An unmanaged dll can be wrapped in a managed assembly by adding it as a file of a multi-module assembly. Then, it can be deployed and versioned in the same way as managed assemblies. (So, that assembly could contain nothing but metadata and unmanaged code - no managed code, if you prefer. It can also contain multiple unmanaged files in the same assembly.)

If your compiler does not support this directly, you can get this to work by adding that file as a linked managed resource. For example, see Visual Studio's /linkresource option (if using it for command line compiling).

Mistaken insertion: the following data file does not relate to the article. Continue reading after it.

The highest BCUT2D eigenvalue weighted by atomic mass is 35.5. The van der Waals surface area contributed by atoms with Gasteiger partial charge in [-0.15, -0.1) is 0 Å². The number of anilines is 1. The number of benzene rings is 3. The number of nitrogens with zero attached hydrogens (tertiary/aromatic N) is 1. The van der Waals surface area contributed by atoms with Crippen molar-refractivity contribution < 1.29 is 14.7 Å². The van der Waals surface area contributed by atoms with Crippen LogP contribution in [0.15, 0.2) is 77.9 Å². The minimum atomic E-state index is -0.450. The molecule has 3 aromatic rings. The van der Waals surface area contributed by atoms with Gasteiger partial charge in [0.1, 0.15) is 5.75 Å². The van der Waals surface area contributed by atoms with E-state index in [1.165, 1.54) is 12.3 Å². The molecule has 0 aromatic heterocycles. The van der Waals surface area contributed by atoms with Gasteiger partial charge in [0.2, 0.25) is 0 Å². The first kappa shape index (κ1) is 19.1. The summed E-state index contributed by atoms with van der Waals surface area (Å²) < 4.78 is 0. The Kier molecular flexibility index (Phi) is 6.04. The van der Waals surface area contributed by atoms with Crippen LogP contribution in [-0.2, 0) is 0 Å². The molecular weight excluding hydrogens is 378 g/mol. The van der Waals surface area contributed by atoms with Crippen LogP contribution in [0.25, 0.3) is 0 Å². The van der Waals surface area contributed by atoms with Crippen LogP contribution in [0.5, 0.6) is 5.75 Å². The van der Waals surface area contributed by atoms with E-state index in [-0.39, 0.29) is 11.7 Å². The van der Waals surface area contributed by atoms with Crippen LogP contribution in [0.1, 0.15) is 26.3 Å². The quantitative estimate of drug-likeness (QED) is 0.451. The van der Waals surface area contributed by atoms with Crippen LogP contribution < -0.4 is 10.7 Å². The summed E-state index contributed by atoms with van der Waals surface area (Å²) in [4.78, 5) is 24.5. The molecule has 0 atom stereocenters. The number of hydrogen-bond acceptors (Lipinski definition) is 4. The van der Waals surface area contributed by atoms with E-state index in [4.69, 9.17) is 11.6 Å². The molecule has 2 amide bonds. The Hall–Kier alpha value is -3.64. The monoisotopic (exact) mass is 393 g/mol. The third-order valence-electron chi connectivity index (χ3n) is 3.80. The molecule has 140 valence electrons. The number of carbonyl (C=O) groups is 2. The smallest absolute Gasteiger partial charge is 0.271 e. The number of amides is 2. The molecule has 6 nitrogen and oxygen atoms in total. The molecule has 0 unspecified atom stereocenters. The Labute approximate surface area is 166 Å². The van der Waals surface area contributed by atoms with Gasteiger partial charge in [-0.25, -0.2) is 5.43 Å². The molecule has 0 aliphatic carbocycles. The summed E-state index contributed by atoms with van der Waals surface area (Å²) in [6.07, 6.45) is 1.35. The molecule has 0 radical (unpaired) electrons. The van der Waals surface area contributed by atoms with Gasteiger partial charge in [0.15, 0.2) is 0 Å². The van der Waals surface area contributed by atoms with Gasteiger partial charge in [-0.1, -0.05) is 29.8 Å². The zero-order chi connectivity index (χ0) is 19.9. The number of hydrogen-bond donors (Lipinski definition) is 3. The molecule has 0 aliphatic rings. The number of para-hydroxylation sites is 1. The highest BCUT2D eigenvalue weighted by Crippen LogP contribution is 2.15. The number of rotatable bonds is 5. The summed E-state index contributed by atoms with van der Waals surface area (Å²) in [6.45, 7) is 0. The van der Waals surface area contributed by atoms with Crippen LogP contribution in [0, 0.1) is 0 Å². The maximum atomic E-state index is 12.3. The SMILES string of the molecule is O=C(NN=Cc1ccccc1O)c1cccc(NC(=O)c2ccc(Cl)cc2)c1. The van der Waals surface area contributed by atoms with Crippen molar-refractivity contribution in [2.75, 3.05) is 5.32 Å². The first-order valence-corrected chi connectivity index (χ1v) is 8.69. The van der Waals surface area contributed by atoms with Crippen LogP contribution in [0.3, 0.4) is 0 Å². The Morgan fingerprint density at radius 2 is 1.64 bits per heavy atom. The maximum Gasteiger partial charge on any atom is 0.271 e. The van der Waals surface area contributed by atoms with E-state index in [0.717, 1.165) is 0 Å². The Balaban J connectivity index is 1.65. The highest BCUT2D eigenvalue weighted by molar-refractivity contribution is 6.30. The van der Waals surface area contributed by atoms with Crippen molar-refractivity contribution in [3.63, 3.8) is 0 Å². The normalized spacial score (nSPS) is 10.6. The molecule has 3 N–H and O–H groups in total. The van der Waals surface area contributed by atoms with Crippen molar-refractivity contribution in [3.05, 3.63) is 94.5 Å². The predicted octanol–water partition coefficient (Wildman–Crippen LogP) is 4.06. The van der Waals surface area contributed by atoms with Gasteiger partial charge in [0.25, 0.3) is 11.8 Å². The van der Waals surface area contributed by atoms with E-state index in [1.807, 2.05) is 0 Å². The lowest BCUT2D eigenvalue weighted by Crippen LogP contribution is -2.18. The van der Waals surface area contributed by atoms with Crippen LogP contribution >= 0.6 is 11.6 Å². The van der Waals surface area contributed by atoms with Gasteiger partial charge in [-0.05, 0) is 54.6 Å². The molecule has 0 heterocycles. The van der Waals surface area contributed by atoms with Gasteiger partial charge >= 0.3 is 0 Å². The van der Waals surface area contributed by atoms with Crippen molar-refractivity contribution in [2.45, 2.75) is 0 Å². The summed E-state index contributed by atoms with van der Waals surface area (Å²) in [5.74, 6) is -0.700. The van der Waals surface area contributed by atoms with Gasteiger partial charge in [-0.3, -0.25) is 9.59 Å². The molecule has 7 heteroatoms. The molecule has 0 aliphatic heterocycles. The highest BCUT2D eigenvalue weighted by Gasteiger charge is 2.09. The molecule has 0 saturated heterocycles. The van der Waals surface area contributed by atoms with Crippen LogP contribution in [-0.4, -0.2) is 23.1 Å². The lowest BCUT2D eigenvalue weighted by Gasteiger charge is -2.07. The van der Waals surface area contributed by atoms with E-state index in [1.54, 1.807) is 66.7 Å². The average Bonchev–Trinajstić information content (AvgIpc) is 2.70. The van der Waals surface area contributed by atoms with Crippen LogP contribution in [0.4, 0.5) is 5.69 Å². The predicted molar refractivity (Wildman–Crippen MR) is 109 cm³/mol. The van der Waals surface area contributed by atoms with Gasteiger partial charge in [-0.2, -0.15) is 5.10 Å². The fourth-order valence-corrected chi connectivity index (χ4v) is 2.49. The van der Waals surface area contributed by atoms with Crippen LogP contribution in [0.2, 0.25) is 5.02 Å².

This is useful in the case where DllImport() is used to access a function in that file. That call should be updated with the new assembly's info. For example, in the place of "unmanagedfile.dll", change it to include the display name like this: "unmanagedfile.dll, managedassembly, Version=, Culture=neutral, PublicKeyToken=b77a5c561934e089".

If that unmanaged file needs to be loaded by LoadLibrary() outside of DllImport(), however, it will need to follow the rules of LoadLibrary(), like the usual unmanaged file use outside the CLR. (See Junfeng's blog for an extra tip regarding that when using v2.)